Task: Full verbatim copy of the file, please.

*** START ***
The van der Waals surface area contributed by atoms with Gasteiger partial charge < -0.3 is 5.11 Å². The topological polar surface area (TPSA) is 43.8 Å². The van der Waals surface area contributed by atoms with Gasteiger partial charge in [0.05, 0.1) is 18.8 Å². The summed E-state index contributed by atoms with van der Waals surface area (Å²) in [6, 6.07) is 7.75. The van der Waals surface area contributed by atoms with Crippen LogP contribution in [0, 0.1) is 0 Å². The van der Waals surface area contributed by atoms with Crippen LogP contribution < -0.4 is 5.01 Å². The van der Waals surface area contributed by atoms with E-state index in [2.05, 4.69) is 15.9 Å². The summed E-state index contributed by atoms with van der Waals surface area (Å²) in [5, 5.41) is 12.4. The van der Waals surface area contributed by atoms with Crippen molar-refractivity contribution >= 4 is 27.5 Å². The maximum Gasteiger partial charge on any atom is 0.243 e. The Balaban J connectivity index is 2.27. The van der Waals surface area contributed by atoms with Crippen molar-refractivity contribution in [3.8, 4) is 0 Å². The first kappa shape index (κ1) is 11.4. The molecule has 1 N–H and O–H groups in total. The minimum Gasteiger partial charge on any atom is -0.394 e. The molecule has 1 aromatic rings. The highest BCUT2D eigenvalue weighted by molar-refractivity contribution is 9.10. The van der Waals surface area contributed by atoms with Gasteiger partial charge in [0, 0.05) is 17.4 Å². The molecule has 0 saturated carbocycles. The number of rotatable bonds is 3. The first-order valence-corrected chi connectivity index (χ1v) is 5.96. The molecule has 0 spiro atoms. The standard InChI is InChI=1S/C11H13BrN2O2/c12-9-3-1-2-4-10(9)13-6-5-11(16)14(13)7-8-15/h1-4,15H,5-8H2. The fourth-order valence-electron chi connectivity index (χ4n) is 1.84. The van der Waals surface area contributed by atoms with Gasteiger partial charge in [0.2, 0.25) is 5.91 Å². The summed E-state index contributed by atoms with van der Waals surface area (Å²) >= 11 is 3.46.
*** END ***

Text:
The van der Waals surface area contributed by atoms with Gasteiger partial charge < -0.3 is 5.11 Å². The topological polar surface area (TPSA) is 43.8 Å². The van der Waals surface area contributed by atoms with Gasteiger partial charge in [0.05, 0.1) is 18.8 Å². The summed E-state index contributed by atoms with van der Waals surface area (Å²) in [6, 6.07) is 7.75. The van der Waals surface area contributed by atoms with Crippen LogP contribution in [0, 0.1) is 0 Å². The van der Waals surface area contributed by atoms with Crippen LogP contribution < -0.4 is 5.01 Å². The van der Waals surface area contributed by atoms with E-state index in [2.05, 4.69) is 15.9 Å². The summed E-state index contributed by atoms with van der Waals surface area (Å²) in [5, 5.41) is 12.4. The van der Waals surface area contributed by atoms with Crippen molar-refractivity contribution >= 4 is 27.5 Å². The maximum Gasteiger partial charge on any atom is 0.243 e. The Balaban J connectivity index is 2.27. The van der Waals surface area contributed by atoms with Crippen molar-refractivity contribution in [3.8, 4) is 0 Å². The first kappa shape index (κ1) is 11.4. The molecule has 1 N–H and O–H groups in total. The minimum Gasteiger partial charge on any atom is -0.394 e. The molecule has 1 aromatic rings. The highest BCUT2D eigenvalue weighted by molar-refractivity contribution is 9.10. The van der Waals surface area contributed by atoms with Gasteiger partial charge in [0, 0.05) is 17.4 Å². The molecule has 0 saturated carbocycles. The number of rotatable bonds is 3. The first-order valence-corrected chi connectivity index (χ1v) is 5.96. The molecule has 0 spiro atoms. The standard InChI is InChI=1S/C11H13BrN2O2/c12-9-3-1-2-4-10(9)13-6-5-11(16)14(13)7-8-15/h1-4,15H,5-8H2. The fourth-order valence-electron chi connectivity index (χ4n) is 1.84. The van der Waals surface area contributed by atoms with Gasteiger partial charge in [0.2, 0.25) is 5.91 Å². The summed E-state index contributed by atoms with van der Waals surface area (Å²) >= 11 is 3.46.